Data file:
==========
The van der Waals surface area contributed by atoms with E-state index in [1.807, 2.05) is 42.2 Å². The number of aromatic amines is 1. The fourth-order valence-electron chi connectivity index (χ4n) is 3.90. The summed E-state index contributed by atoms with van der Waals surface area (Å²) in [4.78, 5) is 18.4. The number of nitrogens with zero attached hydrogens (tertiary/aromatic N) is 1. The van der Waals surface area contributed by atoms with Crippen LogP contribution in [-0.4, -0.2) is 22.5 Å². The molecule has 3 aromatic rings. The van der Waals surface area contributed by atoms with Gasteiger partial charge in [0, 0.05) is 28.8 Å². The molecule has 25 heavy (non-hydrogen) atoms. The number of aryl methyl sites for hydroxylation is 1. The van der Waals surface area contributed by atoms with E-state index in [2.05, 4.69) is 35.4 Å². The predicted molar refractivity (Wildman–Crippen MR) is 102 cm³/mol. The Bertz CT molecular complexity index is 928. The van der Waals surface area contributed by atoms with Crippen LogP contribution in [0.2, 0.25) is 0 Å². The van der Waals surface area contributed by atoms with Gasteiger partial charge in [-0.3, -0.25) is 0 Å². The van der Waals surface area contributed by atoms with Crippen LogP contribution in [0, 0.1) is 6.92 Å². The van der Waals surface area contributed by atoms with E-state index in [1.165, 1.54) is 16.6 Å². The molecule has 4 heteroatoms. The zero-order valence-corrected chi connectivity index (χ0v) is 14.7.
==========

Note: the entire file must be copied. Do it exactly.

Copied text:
The van der Waals surface area contributed by atoms with E-state index in [1.807, 2.05) is 42.2 Å². The number of aromatic amines is 1. The fourth-order valence-electron chi connectivity index (χ4n) is 3.90. The summed E-state index contributed by atoms with van der Waals surface area (Å²) in [4.78, 5) is 18.4. The number of nitrogens with zero attached hydrogens (tertiary/aromatic N) is 1. The van der Waals surface area contributed by atoms with Crippen LogP contribution in [-0.4, -0.2) is 22.5 Å². The molecule has 3 aromatic rings. The van der Waals surface area contributed by atoms with Gasteiger partial charge in [0, 0.05) is 28.8 Å². The molecule has 25 heavy (non-hydrogen) atoms. The number of aryl methyl sites for hydroxylation is 1. The van der Waals surface area contributed by atoms with E-state index in [2.05, 4.69) is 35.4 Å². The predicted molar refractivity (Wildman–Crippen MR) is 102 cm³/mol. The Bertz CT molecular complexity index is 928. The van der Waals surface area contributed by atoms with Crippen LogP contribution in [0.2, 0.25) is 0 Å². The van der Waals surface area contributed by atoms with Gasteiger partial charge in [-0.3, -0.25) is 0 Å². The van der Waals surface area contributed by atoms with Crippen LogP contribution in [0, 0.1) is 6.92 Å². The van der Waals surface area contributed by atoms with E-state index in [1.165, 1.54) is 16.6 Å². The molecule has 4 heteroatoms. The zero-order valence-corrected chi connectivity index (χ0v) is 14.7.